Leukaemia: Cardiff University breakthrough in disease treatmentBy Carwyn Jones
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New way to fight Leukaemia found
Scientists at Cardiff University say they have made a significant breakthrough in the treatment of the most common form of leukaemia.
Chronic lymphocytic leukaemia (CLL) affects 3,000 people in Wales and 20,000 in the UK.
A new drug has been developed that targets cancer cells, stopping them in their tracks before they have time to multiply and travel through the body.
Scientists said the disease would become less of a clinical problem.
A team at the institute of cancer and genetics at the University Hospital of Wales has been working on the project which has been led by Prof Chris Pepper, who has worked on the disease for 20 years.
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I confidently predict that within 10 years certainly, and probably five years, this disease will become much less of a clinical problem”
Prof Chris Pepper
"These drugs will transform the outlook for patients, without a doubt," he said.
"They are massively going to change the landscape for individual sufferers of this disease.
"I confidently predict that within 10 years certainly, and probably five years, this disease will become much less of a clinical problem.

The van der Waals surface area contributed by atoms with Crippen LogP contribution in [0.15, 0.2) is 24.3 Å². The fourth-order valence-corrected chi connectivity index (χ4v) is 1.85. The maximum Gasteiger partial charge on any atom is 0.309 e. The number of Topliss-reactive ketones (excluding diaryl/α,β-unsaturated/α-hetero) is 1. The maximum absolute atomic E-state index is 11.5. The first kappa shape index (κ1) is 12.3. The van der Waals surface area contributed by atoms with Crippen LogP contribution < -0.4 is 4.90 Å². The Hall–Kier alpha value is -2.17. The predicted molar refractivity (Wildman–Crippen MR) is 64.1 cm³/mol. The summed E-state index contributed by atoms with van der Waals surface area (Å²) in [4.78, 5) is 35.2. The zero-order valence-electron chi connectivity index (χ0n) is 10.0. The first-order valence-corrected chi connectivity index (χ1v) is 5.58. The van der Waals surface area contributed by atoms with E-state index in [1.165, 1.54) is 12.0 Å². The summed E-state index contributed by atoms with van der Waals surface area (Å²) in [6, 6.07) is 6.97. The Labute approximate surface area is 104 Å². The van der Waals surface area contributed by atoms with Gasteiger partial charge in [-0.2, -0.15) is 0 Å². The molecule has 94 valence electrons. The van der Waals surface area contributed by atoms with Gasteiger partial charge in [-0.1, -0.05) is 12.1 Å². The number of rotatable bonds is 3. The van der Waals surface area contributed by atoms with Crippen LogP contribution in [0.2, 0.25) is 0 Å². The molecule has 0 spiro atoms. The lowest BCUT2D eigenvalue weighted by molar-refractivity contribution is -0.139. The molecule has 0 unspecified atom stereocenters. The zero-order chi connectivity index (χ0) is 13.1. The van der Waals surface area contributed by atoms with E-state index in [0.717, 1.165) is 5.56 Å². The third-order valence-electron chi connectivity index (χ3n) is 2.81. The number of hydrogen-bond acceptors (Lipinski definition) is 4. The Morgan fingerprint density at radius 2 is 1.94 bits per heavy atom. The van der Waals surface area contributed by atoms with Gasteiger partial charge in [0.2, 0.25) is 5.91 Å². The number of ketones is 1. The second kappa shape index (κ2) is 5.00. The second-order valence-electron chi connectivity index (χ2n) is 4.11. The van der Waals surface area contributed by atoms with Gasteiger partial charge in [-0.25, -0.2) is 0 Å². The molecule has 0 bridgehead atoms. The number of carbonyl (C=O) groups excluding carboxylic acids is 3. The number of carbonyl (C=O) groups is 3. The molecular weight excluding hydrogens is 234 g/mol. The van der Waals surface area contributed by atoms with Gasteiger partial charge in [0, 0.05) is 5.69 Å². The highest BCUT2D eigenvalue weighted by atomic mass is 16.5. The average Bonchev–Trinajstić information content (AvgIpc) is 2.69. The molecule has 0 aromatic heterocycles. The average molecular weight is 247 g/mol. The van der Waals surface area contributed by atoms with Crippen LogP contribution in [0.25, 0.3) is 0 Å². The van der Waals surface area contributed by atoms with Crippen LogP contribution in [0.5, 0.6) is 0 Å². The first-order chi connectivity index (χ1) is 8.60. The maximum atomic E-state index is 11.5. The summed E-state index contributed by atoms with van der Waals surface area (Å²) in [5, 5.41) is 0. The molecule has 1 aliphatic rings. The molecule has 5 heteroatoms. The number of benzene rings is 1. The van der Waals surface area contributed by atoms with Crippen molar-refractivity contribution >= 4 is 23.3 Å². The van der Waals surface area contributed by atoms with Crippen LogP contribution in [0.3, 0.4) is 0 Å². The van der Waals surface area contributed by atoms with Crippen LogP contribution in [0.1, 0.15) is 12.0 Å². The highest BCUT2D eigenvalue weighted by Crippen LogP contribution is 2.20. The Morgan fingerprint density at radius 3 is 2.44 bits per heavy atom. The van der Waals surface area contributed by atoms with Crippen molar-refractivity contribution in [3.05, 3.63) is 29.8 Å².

"And people like me won't be working on this disease much longer. These new agents are likely to completely alter the clinical path of this disease."
The team's research has focused on three main elements of CLL:
Understanding the basic biology of the disease - what makes the cancer cells survive and grow out of control.
Understanding what makes some patients have a particularly aggressive form of the disease, while other patients have a strain of the disease that doesn't require immediate treatment.
Using that knowledge to devise better treatment for patients with CLL.
That treatment has resulted in the development of a drug called Ibrutinib.
It is already in advanced clinical trials in the UK and is expected to be licensed for use in Wales by the end of the year.
The drug targets cancer cells, stopping them in their tracks before they have time to multiply and travel throughout the body.
When the CLL cells circulate around the bloodstream, some of them burrow their way through the blood vessel wall and escape into the body's solid tissues, attaching themselves to the lymph nodes or bone marrow. That is when the cancer cells multiply and become a clinical problem.
Cardiff University's research has concluded that one particular molecule in the body - NF KappaB - plays a critical role in determining whether the tumour cells escape the blood vessel.
The drug Ibrutinib will target this molecule and get the cells to break free from the solid tissues and recirculation around the bloodstream.
Prof Pepper is confident that his team's research will change how CLL is treated in the coming years.
"I'm not suggesting that we're going to cure this disease or completely eradicate the leukaemia," he added.
"But what I'm telling you is that these drugs will effectively arrest the progression of the disease.
"So patients will be able to live with a normal age-adjusted life expectancy with their disease. That's something I could never have predicted even five years ago."
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